During oral arguments, Mr. LaH Jeunesse questioned union “politi cal and ideological activitities that are not part of the bargaining pro cess, anywhere.” His examples in cluded union lobbying on a local tax issue and an NEA study of school finance in Arizona.

“I would not think that’s political or ideological,” Chief Justice WilL liam H. Rehnquist said of the Arizo na study.

Mr. LaJeunesse answered that a “bright line” test exists, and that “if an activity is either outside the bar gaining process or does not concern the bargaining unit,” then no com pelling governmental interest is L found sufficient to warrant intrud ing on employee rights.

Moreover, he told the Court, legal precedents have noted that “requir ing financial contributions ... is L tantamount to coercion” against L free speech.

Under further questioning from the bench, Mr. LaJeunesse agreed that his position supported “piece by piece” payments for allowable union needs.

Mr. Chanin of the NEA argued that the parent unions “constitute a pool of resources” to be tapped when the local unit needs help. Fees “are used to assemble and maintain” the parent organizations so ''we can do our day-to-do services.”

“The issue is not whether the pay- as-you-go delivery system is consti tutional,” he said, but whether the Constitution demands it.

The non-union faculty members “contend that this multi-unit, cost- sharing system” that unions use L “violates their First Amendment L rights,” Mr. Chanin said. “We are aware of no First Amendment prin ciple which would require the state of Michigan to adopt a pay-as-you- go, unit-by-unit system.”

The Lehnert dispute stretches L back several years. In early, pretrial proceedings, the two sides agreed to focus the debate on expenses for the 1981-82 fiscal year.

A federal district court held that while certain of the agency-fee ex penditures were proper, others were not. The court ordered restitution of substantial fees to the non-union L faculty members, but said the state and national unions also were enti tled to certain amounts.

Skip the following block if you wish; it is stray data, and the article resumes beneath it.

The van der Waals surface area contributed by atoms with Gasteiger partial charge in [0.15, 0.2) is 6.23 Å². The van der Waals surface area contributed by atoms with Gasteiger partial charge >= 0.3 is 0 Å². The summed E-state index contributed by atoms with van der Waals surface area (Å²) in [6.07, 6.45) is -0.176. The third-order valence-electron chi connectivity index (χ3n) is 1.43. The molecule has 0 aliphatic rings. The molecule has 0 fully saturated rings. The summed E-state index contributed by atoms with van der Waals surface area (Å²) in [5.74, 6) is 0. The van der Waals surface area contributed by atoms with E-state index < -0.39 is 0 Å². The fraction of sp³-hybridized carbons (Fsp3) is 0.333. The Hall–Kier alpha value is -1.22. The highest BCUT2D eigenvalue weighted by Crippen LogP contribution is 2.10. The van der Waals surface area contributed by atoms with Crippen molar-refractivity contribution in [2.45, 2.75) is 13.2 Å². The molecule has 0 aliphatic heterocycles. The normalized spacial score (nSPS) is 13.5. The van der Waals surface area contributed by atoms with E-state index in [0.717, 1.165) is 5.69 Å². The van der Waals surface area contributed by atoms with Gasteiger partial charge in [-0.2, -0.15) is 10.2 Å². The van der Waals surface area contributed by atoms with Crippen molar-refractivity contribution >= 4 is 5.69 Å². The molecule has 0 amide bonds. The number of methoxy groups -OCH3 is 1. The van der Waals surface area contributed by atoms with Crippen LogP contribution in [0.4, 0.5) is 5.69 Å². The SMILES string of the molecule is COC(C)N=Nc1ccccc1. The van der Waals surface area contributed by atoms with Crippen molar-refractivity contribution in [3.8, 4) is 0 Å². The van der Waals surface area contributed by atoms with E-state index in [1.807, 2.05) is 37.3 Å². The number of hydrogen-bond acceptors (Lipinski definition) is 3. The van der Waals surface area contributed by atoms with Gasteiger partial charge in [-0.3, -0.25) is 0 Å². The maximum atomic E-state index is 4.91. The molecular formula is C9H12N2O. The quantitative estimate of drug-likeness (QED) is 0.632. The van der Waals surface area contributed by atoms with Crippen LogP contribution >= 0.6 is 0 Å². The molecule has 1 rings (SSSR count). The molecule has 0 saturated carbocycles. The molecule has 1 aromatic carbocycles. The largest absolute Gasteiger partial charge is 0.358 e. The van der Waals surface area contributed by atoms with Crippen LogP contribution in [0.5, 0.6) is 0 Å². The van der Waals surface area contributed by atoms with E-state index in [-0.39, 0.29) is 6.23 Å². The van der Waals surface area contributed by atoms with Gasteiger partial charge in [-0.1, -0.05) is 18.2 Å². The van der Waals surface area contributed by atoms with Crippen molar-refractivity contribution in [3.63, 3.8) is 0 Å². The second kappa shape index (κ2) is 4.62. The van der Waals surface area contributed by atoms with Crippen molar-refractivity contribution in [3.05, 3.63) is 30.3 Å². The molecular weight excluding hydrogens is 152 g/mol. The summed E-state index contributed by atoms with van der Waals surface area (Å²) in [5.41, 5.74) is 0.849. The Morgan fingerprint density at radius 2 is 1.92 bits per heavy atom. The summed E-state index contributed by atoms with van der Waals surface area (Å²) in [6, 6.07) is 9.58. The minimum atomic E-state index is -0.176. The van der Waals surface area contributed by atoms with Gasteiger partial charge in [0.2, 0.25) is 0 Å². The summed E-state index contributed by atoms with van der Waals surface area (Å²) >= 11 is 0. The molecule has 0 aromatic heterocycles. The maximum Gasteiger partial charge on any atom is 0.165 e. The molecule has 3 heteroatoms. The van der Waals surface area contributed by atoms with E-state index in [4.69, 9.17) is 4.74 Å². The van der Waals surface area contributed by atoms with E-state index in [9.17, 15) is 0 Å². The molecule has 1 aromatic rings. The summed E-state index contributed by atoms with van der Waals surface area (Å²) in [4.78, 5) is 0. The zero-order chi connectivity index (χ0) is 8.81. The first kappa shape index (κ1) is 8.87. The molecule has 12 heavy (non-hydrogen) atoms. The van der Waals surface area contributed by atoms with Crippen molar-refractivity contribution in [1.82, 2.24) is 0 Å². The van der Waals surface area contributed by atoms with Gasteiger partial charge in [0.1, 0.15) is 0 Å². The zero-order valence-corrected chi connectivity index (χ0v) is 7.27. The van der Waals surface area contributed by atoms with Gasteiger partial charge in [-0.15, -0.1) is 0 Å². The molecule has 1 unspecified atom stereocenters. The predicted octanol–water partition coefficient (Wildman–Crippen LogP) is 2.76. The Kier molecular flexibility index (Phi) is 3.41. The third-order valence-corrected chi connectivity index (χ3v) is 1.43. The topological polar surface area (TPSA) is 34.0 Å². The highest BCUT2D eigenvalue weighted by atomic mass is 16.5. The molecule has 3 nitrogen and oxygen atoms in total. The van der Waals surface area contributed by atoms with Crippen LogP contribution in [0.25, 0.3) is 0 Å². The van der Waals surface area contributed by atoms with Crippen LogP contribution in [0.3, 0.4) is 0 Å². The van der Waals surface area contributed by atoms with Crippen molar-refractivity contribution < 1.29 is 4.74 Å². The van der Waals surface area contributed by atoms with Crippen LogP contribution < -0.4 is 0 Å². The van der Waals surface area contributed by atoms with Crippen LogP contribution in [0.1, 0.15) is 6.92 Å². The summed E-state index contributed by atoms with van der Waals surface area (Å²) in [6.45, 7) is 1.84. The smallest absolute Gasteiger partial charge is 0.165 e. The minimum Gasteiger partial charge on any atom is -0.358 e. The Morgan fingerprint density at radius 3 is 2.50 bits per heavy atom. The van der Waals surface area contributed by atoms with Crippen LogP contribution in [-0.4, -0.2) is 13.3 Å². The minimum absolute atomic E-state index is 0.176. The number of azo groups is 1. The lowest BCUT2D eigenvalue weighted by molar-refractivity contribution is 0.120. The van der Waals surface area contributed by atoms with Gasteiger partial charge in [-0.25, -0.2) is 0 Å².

After further legal maneuvers, the non-union employees filed a chalL lenge to the district court’s conclusion that the costs of certain union activi ties could be charged to non-union faculty members. The U.S. Court of Appeals for the Sixth Circuit affirmed the lower court’s views.

In his appeal to the Supreme L Court, Mr. LaJeunesse asked for re versal of the lower court’s judgment “to the extent that it entitles the unH ions to service fees ... for the disputH ed activities.”

The Court is expected to reach its decision in the case by late June.

In other High Court business last week, the Justices declined to accept another faculty-union fee dispute, L Lowary v. Lexington Teachers Asso ciation (No. 90-259).

The case involves a group of non- union teachers in Lexington, Ohio. Is sues included refunding to the teach ers a part of the fees they were forced to pay to the union, given certain de fects in the fee-collection process.

The non-members’ lawyers, who L included Mr. LaJeunesse, contended that the lower courts had abdicated their judicial duties in the case and acted contrary to legal precedent.

The lawyers for the teachers’ asso ciation, including Mr. Chanin, L maintained that the Sixth Circuit Court did not err in denying a total refund to the non-union teachers.

A version of this article appeared in the November 14, 1990 edition of Education Week as High Court Hears Arguments in Case Challenging Non-Union Employee Fees